Parents’ evenings are the perfect opportunity to share developments and talk about how each student is performing. However, these events can sometimes seem a little daunting and teachers often forget to discuss all of the key issues, so we’ve put together some tips on how to make everything run smoothly and efficiently.

A child is a lot more than hard data

Whilst test scores and progress figures provide an overview of how the student is performing academically, it’s important to also focus on larger issues that affect their school days as a whole.

Confidence, wellbeing, curiosity, self-expression, energy levels, drive, communication skills and many other factors can mean the difference between success and stagnation, so talk about the student as an individual rather than a set of numbers on a sheet of paper.

Discuss behaviour strategies

It can be difficult talking to a parent about how their child’s behaviour is holding them back, especially if it’s also affecting the learning journey of their classmates. Still, parents’ evenings are the ideal time to sit down with the parents and suggest strategies that you believe will bring top results.

What’s more, whilst supporting their progress and grades in school and further education, helping a child to improve the way in which they interact with the world will also encourage them to become a well-rounded adult and a productive member of society.

Be as specific as possible

If the student is having problems at school, the parent deserves to know the precise details surrounding the situation. Saying that Tom doesn’t pay attention in Maths but failing to mention that this lesson is always after lunch could simply mean that he needs a more nutritious midday meal.

Similarly, if Sarah never puts her hand up even though she knows the answer, it could be due to anything from lack of interest to low confidence – problems that should be approached in very different ways. Be as specific as possible, because every student is different and deserves your utmost attention.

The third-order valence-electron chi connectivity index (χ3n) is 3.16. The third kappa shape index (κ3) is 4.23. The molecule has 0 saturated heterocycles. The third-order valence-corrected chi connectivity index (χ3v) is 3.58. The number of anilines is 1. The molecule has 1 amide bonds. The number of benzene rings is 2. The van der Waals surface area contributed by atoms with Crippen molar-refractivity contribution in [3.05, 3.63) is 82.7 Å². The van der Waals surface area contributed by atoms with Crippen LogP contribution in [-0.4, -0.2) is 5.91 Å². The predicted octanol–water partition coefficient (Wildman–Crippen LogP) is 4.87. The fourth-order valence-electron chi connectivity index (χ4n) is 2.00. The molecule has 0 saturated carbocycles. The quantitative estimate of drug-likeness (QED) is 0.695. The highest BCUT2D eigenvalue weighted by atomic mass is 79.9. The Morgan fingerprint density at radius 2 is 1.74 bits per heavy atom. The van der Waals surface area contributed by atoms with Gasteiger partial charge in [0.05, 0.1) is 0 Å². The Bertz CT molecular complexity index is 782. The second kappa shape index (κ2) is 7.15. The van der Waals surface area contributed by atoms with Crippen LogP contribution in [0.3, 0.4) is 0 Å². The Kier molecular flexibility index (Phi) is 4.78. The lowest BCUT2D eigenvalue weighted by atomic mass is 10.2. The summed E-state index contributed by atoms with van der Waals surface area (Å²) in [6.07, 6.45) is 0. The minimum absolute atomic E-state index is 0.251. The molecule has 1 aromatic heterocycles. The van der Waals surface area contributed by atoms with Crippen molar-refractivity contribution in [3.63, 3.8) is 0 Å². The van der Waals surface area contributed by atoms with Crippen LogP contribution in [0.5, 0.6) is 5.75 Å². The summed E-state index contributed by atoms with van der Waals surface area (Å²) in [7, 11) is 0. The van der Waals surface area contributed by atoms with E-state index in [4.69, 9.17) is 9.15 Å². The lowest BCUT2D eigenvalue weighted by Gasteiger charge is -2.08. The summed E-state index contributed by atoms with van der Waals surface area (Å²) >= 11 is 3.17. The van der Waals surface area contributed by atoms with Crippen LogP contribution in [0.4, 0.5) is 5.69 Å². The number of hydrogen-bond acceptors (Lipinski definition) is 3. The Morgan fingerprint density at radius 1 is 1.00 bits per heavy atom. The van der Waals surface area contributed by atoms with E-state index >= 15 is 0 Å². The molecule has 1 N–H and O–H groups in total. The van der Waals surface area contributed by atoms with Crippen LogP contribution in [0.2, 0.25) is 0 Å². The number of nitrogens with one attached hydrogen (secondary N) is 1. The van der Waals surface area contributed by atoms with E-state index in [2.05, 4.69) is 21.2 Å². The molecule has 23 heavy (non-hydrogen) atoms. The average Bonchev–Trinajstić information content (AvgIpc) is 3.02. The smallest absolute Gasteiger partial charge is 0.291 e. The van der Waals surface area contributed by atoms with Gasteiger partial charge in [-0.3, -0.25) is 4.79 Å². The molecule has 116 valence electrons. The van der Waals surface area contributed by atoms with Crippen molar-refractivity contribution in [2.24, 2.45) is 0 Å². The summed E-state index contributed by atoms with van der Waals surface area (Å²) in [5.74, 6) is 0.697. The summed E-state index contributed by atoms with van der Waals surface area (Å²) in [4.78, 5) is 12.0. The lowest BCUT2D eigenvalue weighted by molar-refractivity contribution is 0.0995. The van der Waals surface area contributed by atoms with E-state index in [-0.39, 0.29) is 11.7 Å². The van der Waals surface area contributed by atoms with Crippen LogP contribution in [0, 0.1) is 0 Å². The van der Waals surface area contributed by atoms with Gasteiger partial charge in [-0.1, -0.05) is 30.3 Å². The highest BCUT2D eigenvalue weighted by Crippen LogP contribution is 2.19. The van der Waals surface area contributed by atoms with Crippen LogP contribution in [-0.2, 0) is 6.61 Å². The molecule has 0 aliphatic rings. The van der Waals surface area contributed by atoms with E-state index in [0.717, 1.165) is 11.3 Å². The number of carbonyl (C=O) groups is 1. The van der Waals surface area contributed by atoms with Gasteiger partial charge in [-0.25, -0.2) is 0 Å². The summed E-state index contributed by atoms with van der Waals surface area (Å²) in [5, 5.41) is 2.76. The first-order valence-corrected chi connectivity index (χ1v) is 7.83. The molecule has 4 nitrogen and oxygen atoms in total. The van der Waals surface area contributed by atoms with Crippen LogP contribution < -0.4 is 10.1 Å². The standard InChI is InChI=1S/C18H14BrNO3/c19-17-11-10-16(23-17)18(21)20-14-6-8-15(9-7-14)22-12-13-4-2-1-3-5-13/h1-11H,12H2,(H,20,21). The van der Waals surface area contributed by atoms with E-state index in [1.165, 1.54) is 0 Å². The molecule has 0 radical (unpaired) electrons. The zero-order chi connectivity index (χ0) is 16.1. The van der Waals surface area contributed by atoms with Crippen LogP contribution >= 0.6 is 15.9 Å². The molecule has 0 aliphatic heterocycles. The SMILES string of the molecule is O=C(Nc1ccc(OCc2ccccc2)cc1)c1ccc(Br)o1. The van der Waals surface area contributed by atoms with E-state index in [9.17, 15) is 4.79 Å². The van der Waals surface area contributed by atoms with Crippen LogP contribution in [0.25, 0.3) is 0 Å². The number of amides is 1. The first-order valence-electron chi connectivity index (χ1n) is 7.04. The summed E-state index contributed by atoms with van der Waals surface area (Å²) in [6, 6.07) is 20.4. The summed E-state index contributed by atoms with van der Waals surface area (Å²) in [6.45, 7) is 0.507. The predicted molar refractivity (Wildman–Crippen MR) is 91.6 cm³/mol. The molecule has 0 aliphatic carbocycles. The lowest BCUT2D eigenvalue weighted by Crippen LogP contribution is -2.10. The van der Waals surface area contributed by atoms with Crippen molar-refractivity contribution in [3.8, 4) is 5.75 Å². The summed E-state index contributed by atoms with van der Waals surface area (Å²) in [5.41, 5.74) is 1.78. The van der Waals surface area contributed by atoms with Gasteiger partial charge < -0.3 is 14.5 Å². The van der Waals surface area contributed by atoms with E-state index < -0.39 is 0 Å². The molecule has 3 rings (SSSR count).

Improvement needed

Saying that improvement is required in a subject or certain area of learning is all well and good, but it’s not particularly helpful. As the teacher, you can offer valuable insight into not only the facts and figures of a child’s progress, but also how they respond, engage, and convey ideas on a daily basis.

A child falling behind in English as a whole may be down to a single topic that they find especially difficult. By talking through the details at a parents’ evening, you give the parents the opportunity to help their child to overcome obstacles through extra support outside of the classroom.

Celebrate wins

It can be tempting to go into great depth about problem areas and then quickly skim over achievements. However, the good should be given as much focus as the bad, as it helps to make the conversation more free-flowing whilst giving the parents and their child something to celebrate afterwards.

How do you make parents’ evenings run smoothly? Let us know on your social media channels by tagging in #TeachNorthWest.